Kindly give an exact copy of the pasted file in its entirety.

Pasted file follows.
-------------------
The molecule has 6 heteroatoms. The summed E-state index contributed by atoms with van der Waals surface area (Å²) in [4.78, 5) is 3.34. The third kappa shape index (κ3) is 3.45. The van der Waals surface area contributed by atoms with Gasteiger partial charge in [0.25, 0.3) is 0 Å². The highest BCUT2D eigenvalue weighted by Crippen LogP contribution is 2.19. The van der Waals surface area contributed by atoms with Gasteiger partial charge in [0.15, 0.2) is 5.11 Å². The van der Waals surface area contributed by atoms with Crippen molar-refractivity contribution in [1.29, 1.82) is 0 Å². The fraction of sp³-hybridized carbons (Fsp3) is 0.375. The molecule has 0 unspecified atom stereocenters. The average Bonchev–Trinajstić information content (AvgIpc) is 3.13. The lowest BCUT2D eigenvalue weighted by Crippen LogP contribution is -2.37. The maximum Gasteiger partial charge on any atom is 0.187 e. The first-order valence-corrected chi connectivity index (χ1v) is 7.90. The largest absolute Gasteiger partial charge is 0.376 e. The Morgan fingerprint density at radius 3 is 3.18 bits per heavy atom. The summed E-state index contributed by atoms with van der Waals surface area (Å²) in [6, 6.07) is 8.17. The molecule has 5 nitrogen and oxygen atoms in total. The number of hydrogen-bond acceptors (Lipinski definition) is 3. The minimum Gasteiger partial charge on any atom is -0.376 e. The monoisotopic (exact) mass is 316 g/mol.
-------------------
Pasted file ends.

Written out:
The molecule has 6 heteroatoms. The summed E-state index contributed by atoms with van der Waals surface area (Å²) in [4.78, 5) is 3.34. The third kappa shape index (κ3) is 3.45. The van der Waals surface area contributed by atoms with Gasteiger partial charge in [0.25, 0.3) is 0 Å². The highest BCUT2D eigenvalue weighted by Crippen LogP contribution is 2.19. The van der Waals surface area contributed by atoms with Gasteiger partial charge in [0.15, 0.2) is 5.11 Å². The van der Waals surface area contributed by atoms with Crippen molar-refractivity contribution in [1.29, 1.82) is 0 Å². The fraction of sp³-hybridized carbons (Fsp3) is 0.375. The molecule has 0 unspecified atom stereocenters. The average Bonchev–Trinajstić information content (AvgIpc) is 3.13. The lowest BCUT2D eigenvalue weighted by Crippen LogP contribution is -2.37. The maximum Gasteiger partial charge on any atom is 0.187 e. The first-order valence-corrected chi connectivity index (χ1v) is 7.90. The largest absolute Gasteiger partial charge is 0.376 e. The Morgan fingerprint density at radius 3 is 3.18 bits per heavy atom. The summed E-state index contributed by atoms with van der Waals surface area (Å²) in [6, 6.07) is 8.17. The molecule has 5 nitrogen and oxygen atoms in total. The number of hydrogen-bond acceptors (Lipinski definition) is 3. The minimum Gasteiger partial charge on any atom is -0.376 e. The monoisotopic (exact) mass is 316 g/mol.